TPM News

Rick Santorum really does not like the political activism that gay people have launched against him, ever since his 2003 remarks comparing the legalization of gay sex and gay marriage to pedophilia, bestiality and incest.

"So the gay community said, 'He's comparing gay sex to incest and polygamy, how dare he do this,' and they have gone out on a, I would argue, jihad against Rick Santorum since then," Santorum said at a campaign event in Spartanburg, S.C., on Friday, The Hill reports.

There is a certain irony here, in that radical Islamists -- like Santorum himself -- would want to see homosexuality outlawed. And it is Santorum's prior remarks on that subject that have led to the situation that he is complaining about.

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While much of the eastern seaboard dries out from Hurricane Irene, Rep. Michele Bachmann (R-MN) has found herself in hot water over the claim she made in Florida over the weekend that the storm and last week's historic earthquake were sent by God to wake up politicians in Washington to the views of the tea party.

Bachmann's campaign says the whole thing was a joke, and that's certainly how CNN played it this morning.

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By Nikki Gordon-Bloomfield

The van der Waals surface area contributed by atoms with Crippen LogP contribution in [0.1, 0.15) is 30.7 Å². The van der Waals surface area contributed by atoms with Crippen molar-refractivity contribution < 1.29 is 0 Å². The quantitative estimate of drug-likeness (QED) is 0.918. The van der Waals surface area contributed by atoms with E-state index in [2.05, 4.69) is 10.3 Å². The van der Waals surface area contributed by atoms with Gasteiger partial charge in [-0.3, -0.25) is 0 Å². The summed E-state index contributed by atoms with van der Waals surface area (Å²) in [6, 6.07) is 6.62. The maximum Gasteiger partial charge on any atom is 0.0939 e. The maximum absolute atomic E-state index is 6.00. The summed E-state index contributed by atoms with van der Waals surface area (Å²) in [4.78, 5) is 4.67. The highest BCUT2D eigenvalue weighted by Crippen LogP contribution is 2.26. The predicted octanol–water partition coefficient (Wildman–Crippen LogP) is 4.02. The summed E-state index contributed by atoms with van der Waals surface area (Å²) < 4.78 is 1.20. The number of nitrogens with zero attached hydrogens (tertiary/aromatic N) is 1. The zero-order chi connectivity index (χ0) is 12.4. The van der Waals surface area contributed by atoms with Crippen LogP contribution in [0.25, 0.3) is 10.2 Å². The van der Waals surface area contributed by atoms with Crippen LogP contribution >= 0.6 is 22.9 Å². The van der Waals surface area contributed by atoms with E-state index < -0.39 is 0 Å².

The City of Chicago has put so much time and money into supporting electric cars that Nissan has decided to reward Illinois by moving forward the planned Chicago launch of its Leaf electric hatchback to this Fall.

In February this year, Gov. Quinn of Illinois signed a bill investing $1 million in electric car infrastructure throughout the Chicagoland area, installing a network of 280 electric vehicle charging stations throughout the city and surrounding areas.

The charging network -- installed in collaboration with commercial electric charging infrastructure 350Green -- includes plans for 73 rapid charging stations and 207 Level 2 fast charging stations.

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President Barack Obama Monday announced his selection of Princeton economist Alan Krueger as his choice to succeed Austan Goolsbee as chairman of the Council of Economic Advisers.

Krueger served as the top economist at the Treasury Department during the first two years of Obama's presidency and previously as Assistant Secretary for Economic Policy at the Labor Department during the Clinton administration.

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As TPM reported recently, emails sent and received by Florida Gov. Rick Scott's (R) transition team were accidentally deleted, apparently in violation of state standards. But it wasn't clear when they were deleted, or how.

Now the Miami Herald reports some new details: Scott's transition team knew the emails were missing as early as March. Rackspace, a private company handling the emails, notified the transition team that no records existed from almost all the accounts that had been closed, including Scott's, the Herald reports. Scott has said he only learned within the past couple weeks that the emails couldn't be recovered.